The peril of this strategy, if implemented, would be that it would leave the strategic air wing, the vital component of delivery of the atomic bomb, without bases abroad from which to operate. The largest component of the air wing were the ten groups of medium range bombers, B-29s, B-50s, and B-47s. Four groups were long-range bombers, the B-36s. But their effectiveness had been diminished by new developments by the Soviets.
The medium range bombers theoretically could be extended in range to long-range by refueling midair, but, practically, according to the experts, they were most effective only at medium range. That meant preservation of existing air bases in Eastern England, Cyrenaica, and Cyprus, all British-controlled, and in French North Africa, in Tripoli, and Dahran in Saudi Arabia. The country controlled the atomic stockpile but not the bases from which the bombers had to take off to be effective.
Thus, abandoning Europe would be disastrous to America's strategic capability. The country had proceeded in a smug manner for five years, neglecting its defenses and defense of the free world while relying on the atomic bomb as its salvation in defense. But that strategy had been wrong. Were the country to abandon its allies in the hour of peril, it could not hope that they would not abandon the United States as well.
The Alsops promise another column on this subject.
Robert C. Ruark tells of liking to
think of comedian Joe E. Lewis every time the weather was bad and his
sinuses were misbehaving, for Mr. Lewis's life having been a series
of lumps, hardly used by horses, women, whiskey
He had said recently that he had been banned from the Capitol Theater in New York since 1943. He had been having a bad run of luck with the bookies and accepted a theatrical engagement as a straight man for a movie playing at the theater. Then, the day he was to go to work, he got a tip on a hot horse and dug himself out of his financial hole.
He carried two cases of whiskey, labeled "theatrical props", wherever he went, including his USO tour of the Pacific. Then a manager sent along a third case so labeled and when it arrived in Australia, a colonel called him to tell him that he had received a third case of theatrical props, which were "leaking like hell".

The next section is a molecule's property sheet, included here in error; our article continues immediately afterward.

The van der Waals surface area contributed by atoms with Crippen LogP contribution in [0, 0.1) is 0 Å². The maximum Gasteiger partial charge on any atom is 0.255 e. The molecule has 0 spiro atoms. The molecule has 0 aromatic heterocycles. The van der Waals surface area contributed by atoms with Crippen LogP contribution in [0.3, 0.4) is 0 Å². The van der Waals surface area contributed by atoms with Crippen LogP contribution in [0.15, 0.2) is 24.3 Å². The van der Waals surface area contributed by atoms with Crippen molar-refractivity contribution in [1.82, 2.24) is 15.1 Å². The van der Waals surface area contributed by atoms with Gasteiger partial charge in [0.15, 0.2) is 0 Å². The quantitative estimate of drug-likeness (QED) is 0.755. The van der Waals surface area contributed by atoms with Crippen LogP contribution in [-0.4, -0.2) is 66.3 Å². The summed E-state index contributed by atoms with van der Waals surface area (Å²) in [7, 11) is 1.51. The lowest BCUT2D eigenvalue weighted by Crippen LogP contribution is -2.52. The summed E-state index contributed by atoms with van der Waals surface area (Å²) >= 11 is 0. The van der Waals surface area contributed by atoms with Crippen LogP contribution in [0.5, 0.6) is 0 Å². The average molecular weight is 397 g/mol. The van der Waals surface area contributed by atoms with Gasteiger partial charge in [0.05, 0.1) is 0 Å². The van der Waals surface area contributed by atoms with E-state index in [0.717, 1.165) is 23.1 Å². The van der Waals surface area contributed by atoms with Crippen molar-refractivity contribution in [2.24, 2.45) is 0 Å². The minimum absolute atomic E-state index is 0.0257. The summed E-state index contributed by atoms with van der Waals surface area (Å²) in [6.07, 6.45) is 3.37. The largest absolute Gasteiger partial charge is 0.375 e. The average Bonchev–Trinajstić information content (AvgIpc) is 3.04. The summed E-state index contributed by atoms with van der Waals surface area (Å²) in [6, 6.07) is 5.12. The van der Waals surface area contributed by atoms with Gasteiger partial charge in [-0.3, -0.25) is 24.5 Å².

A long while earlier, he had been a regular companion to the columnist Westbrook Pegler and they both remained awake into the wee hours. Once, Mr. Lewis proposed they stick up a bank and Mr. Pegler agreed. Mr. Lewis then went to the bank dick and menacingly ordered, with hand in pocket in imitation of a gun, that he bring out 75 grand without monkey business. The bank dick looked at him and said, "Oh, Mr. Lewis, you're drinking again."
In Philadelphia recently, he had been confronted by a heckler who became so persistent that the malefactor had to be taken into custody. Despite proclaiming that he was worth two million dollars, the bum had on him but two airplane tickets to New Orleans, site of Mr. Lewis's next performance. He had resigned himself to the fate that the "creep" would be there waiting for him at the airport.
A letter writer from Gastonia quotes from "Don Iddon's Diary" in the London Daily Mail in which he had said that England had provided as much overseas aid as the U.S. had to England under the Marshall Plan, but that it was largely unknown because the Labour Cabinet had not publicized it.
A letter writer from Pittsboro suggests that there was a time for all things, including realism, which he thinks the President had come to appreciate as evidenced by his declaration of a national emergency.
He counsels coming to understand that the country was not prosperous, that such an image was built on the illusory war economy of the previous decade. In fact, the purchasing power of the dollar was a third of what it had been in 1940—which he attributes to "loose fiscal policies" for the prior twenty years. He also councils realization that the country was entering on a controlled economy. He predicts that a dictatorship was inevitable to clean up the mess in the country, but hopes that it would not be of the Russian type, which he would undertake to prevent.